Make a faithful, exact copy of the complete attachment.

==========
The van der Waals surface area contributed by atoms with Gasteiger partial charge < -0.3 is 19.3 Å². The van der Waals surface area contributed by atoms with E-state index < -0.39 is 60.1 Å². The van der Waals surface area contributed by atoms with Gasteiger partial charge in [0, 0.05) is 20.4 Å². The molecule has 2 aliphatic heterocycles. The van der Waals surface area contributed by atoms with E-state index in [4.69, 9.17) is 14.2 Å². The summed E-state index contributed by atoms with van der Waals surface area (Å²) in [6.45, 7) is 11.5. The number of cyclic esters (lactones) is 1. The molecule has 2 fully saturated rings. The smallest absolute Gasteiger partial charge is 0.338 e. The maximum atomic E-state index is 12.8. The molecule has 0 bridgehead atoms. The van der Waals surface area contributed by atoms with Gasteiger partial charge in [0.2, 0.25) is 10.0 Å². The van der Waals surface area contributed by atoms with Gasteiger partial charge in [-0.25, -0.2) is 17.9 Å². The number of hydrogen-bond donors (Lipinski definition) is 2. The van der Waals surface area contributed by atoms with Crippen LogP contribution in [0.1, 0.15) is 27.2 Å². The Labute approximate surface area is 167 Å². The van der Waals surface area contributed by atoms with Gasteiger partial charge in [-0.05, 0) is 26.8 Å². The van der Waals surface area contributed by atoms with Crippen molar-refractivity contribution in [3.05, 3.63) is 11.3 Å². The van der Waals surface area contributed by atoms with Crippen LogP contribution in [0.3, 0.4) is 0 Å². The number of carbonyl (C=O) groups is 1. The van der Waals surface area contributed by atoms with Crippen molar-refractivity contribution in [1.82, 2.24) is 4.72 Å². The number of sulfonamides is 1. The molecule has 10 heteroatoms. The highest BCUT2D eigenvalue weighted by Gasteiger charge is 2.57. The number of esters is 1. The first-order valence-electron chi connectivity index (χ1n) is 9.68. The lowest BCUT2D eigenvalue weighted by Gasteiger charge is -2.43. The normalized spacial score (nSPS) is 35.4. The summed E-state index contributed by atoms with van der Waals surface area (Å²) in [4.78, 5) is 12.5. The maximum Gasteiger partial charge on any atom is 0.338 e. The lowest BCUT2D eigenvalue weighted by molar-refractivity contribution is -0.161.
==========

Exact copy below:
The van der Waals surface area contributed by atoms with Gasteiger partial charge < -0.3 is 19.3 Å². The van der Waals surface area contributed by atoms with E-state index < -0.39 is 60.1 Å². The van der Waals surface area contributed by atoms with Gasteiger partial charge in [0, 0.05) is 20.4 Å². The molecule has 2 aliphatic heterocycles. The van der Waals surface area contributed by atoms with E-state index in [4.69, 9.17) is 14.2 Å². The summed E-state index contributed by atoms with van der Waals surface area (Å²) in [6.45, 7) is 11.5. The number of cyclic esters (lactones) is 1. The molecule has 2 fully saturated rings. The smallest absolute Gasteiger partial charge is 0.338 e. The maximum atomic E-state index is 12.8. The molecule has 0 bridgehead atoms. The van der Waals surface area contributed by atoms with Gasteiger partial charge in [0.2, 0.25) is 10.0 Å². The van der Waals surface area contributed by atoms with Gasteiger partial charge in [-0.25, -0.2) is 17.9 Å². The number of hydrogen-bond donors (Lipinski definition) is 2. The van der Waals surface area contributed by atoms with Crippen LogP contribution in [0.1, 0.15) is 27.2 Å². The Labute approximate surface area is 167 Å². The van der Waals surface area contributed by atoms with Gasteiger partial charge in [-0.05, 0) is 26.8 Å². The van der Waals surface area contributed by atoms with Crippen molar-refractivity contribution in [3.05, 3.63) is 11.3 Å². The van der Waals surface area contributed by atoms with Crippen LogP contribution in [0.3, 0.4) is 0 Å². The number of carbonyl (C=O) groups is 1. The van der Waals surface area contributed by atoms with Crippen molar-refractivity contribution in [1.82, 2.24) is 4.72 Å². The number of sulfonamides is 1. The molecule has 10 heteroatoms. The highest BCUT2D eigenvalue weighted by Gasteiger charge is 2.57. The number of esters is 1. The first-order valence-electron chi connectivity index (χ1n) is 9.68. The lowest BCUT2D eigenvalue weighted by Gasteiger charge is -2.43. The normalized spacial score (nSPS) is 35.4. The summed E-state index contributed by atoms with van der Waals surface area (Å²) in [4.78, 5) is 12.5. The maximum Gasteiger partial charge on any atom is 0.338 e. The lowest BCUT2D eigenvalue weighted by molar-refractivity contribution is -0.161.